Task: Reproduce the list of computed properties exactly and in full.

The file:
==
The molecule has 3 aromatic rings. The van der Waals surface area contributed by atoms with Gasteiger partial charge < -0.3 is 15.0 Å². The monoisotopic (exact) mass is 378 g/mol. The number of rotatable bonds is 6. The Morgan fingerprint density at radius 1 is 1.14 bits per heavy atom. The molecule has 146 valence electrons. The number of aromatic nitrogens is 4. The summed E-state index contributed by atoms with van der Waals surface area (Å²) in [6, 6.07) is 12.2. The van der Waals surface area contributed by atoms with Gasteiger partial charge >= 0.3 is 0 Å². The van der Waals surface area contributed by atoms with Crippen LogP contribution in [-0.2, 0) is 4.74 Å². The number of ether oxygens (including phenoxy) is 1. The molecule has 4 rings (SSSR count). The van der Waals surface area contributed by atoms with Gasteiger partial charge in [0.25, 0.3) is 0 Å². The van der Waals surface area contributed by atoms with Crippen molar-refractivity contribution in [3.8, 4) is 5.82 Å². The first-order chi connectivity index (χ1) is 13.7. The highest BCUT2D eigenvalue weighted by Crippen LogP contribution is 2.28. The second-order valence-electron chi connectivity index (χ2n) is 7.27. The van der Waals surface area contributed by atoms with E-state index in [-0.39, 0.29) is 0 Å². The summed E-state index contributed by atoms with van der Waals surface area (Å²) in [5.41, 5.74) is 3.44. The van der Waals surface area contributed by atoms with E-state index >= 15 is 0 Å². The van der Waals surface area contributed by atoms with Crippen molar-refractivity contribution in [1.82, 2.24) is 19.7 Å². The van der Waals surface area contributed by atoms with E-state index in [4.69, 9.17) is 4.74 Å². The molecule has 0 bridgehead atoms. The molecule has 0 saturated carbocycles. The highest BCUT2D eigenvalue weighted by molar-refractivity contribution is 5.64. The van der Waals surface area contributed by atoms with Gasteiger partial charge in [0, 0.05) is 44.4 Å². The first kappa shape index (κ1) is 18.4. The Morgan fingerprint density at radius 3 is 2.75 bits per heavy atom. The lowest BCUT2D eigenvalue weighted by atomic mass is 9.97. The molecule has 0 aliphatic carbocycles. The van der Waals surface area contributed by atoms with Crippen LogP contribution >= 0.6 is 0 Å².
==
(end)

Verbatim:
The molecule has 3 aromatic rings. The van der Waals surface area contributed by atoms with Gasteiger partial charge < -0.3 is 15.0 Å². The monoisotopic (exact) mass is 378 g/mol. The number of rotatable bonds is 6. The Morgan fingerprint density at radius 1 is 1.14 bits per heavy atom. The molecule has 146 valence electrons. The number of aromatic nitrogens is 4. The summed E-state index contributed by atoms with van der Waals surface area (Å²) in [6, 6.07) is 12.2. The van der Waals surface area contributed by atoms with Gasteiger partial charge >= 0.3 is 0 Å². The van der Waals surface area contributed by atoms with Crippen LogP contribution in [-0.2, 0) is 4.74 Å². The number of ether oxygens (including phenoxy) is 1. The molecule has 4 rings (SSSR count). The van der Waals surface area contributed by atoms with Gasteiger partial charge in [0.25, 0.3) is 0 Å². The van der Waals surface area contributed by atoms with Crippen molar-refractivity contribution in [3.8, 4) is 5.82 Å². The first-order chi connectivity index (χ1) is 13.7. The highest BCUT2D eigenvalue weighted by Crippen LogP contribution is 2.28. The second-order valence-electron chi connectivity index (χ2n) is 7.27. The van der Waals surface area contributed by atoms with E-state index in [-0.39, 0.29) is 0 Å². The summed E-state index contributed by atoms with van der Waals surface area (Å²) in [5.41, 5.74) is 3.44. The van der Waals surface area contributed by atoms with E-state index >= 15 is 0 Å². The van der Waals surface area contributed by atoms with Crippen molar-refractivity contribution in [1.82, 2.24) is 19.7 Å². The van der Waals surface area contributed by atoms with E-state index in [4.69, 9.17) is 4.74 Å². The molecule has 0 bridgehead atoms. The molecule has 0 saturated carbocycles. The highest BCUT2D eigenvalue weighted by molar-refractivity contribution is 5.64. The van der Waals surface area contributed by atoms with Gasteiger partial charge in [0, 0.05) is 44.4 Å². The first kappa shape index (κ1) is 18.4. The Morgan fingerprint density at radius 3 is 2.75 bits per heavy atom. The lowest BCUT2D eigenvalue weighted by atomic mass is 9.97. The molecule has 0 aliphatic carbocycles. The van der Waals surface area contributed by atoms with Crippen LogP contribution >= 0.6 is 0 Å².